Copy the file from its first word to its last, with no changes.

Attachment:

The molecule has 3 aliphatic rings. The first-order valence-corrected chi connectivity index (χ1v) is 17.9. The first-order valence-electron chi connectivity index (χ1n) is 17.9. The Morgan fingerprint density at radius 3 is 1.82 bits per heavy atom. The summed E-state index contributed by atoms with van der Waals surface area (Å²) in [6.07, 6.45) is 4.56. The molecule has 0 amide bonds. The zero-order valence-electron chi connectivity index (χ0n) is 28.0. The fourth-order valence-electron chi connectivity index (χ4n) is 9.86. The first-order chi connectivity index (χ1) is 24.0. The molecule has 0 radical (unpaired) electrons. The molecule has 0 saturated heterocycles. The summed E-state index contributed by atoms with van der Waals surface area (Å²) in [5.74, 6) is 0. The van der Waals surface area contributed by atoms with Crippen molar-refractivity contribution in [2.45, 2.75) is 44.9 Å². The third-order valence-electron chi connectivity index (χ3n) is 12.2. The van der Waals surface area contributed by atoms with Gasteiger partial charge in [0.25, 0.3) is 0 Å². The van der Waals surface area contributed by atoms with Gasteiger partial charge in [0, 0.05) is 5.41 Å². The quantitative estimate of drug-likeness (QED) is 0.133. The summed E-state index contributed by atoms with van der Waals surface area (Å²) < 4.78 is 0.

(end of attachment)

The molecule has 3 aliphatic rings. The first-order valence-corrected chi connectivity index (χ1v) is 17.9. The first-order valence-electron chi connectivity index (χ1n) is 17.9. The Morgan fingerprint density at radius 3 is 1.82 bits per heavy atom. The summed E-state index contributed by atoms with van der Waals surface area (Å²) in [6.07, 6.45) is 4.56. The molecule has 0 amide bonds. The zero-order valence-electron chi connectivity index (χ0n) is 28.0. The fourth-order valence-electron chi connectivity index (χ4n) is 9.86. The first-order chi connectivity index (χ1) is 24.0. The molecule has 0 radical (unpaired) electrons. The molecule has 0 saturated heterocycles. The summed E-state index contributed by atoms with van der Waals surface area (Å²) in [5.74, 6) is 0. The van der Waals surface area contributed by atoms with Crippen molar-refractivity contribution in [2.45, 2.75) is 44.9 Å². The third-order valence-electron chi connectivity index (χ3n) is 12.2. The van der Waals surface area contributed by atoms with Gasteiger partial charge in [0.25, 0.3) is 0 Å². The van der Waals surface area contributed by atoms with Gasteiger partial charge in [0, 0.05) is 5.41 Å². The quantitative estimate of drug-likeness (QED) is 0.133. The summed E-state index contributed by atoms with van der Waals surface area (Å²) < 4.78 is 0.